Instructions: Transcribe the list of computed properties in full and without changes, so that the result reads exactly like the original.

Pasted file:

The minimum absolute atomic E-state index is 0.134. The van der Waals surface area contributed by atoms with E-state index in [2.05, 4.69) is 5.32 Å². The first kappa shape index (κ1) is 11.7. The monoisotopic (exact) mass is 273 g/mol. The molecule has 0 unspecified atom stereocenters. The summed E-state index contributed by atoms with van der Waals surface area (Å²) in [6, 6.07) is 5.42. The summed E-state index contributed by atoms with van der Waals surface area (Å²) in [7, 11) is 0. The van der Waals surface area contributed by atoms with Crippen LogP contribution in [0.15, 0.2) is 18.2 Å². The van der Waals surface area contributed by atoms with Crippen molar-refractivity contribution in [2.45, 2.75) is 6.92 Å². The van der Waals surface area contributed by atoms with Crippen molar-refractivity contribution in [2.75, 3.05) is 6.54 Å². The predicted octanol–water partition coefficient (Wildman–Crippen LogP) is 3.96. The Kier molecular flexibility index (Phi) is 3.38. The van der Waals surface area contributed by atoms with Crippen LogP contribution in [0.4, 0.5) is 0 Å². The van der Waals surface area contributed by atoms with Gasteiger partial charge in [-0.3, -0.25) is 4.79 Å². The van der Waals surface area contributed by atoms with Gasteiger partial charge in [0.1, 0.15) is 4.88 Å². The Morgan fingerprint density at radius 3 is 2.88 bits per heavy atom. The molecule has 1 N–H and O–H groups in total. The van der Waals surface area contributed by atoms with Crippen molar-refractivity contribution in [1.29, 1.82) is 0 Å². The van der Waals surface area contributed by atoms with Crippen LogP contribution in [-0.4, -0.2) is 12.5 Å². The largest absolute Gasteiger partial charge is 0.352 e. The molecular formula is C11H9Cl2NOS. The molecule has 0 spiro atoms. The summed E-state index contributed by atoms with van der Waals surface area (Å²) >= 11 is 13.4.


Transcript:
The minimum absolute atomic E-state index is 0.134. The van der Waals surface area contributed by atoms with E-state index in [2.05, 4.69) is 5.32 Å². The first kappa shape index (κ1) is 11.7. The monoisotopic (exact) mass is 273 g/mol. The molecule has 0 unspecified atom stereocenters. The summed E-state index contributed by atoms with van der Waals surface area (Å²) in [6, 6.07) is 5.42. The summed E-state index contributed by atoms with van der Waals surface area (Å²) in [7, 11) is 0. The van der Waals surface area contributed by atoms with Crippen LogP contribution in [0.15, 0.2) is 18.2 Å². The van der Waals surface area contributed by atoms with Crippen molar-refractivity contribution in [2.45, 2.75) is 6.92 Å². The van der Waals surface area contributed by atoms with Crippen molar-refractivity contribution in [2.75, 3.05) is 6.54 Å². The predicted octanol–water partition coefficient (Wildman–Crippen LogP) is 3.96. The Kier molecular flexibility index (Phi) is 3.38. The van der Waals surface area contributed by atoms with Crippen LogP contribution in [0.4, 0.5) is 0 Å². The van der Waals surface area contributed by atoms with Gasteiger partial charge in [-0.3, -0.25) is 4.79 Å². The van der Waals surface area contributed by atoms with Gasteiger partial charge in [0.1, 0.15) is 4.88 Å². The Morgan fingerprint density at radius 3 is 2.88 bits per heavy atom. The molecule has 1 N–H and O–H groups in total. The van der Waals surface area contributed by atoms with Crippen molar-refractivity contribution in [1.29, 1.82) is 0 Å². The van der Waals surface area contributed by atoms with Crippen LogP contribution in [-0.4, -0.2) is 12.5 Å². The largest absolute Gasteiger partial charge is 0.352 e. The molecular formula is C11H9Cl2NOS. The molecule has 0 spiro atoms. The summed E-state index contributed by atoms with van der Waals surface area (Å²) >= 11 is 13.4.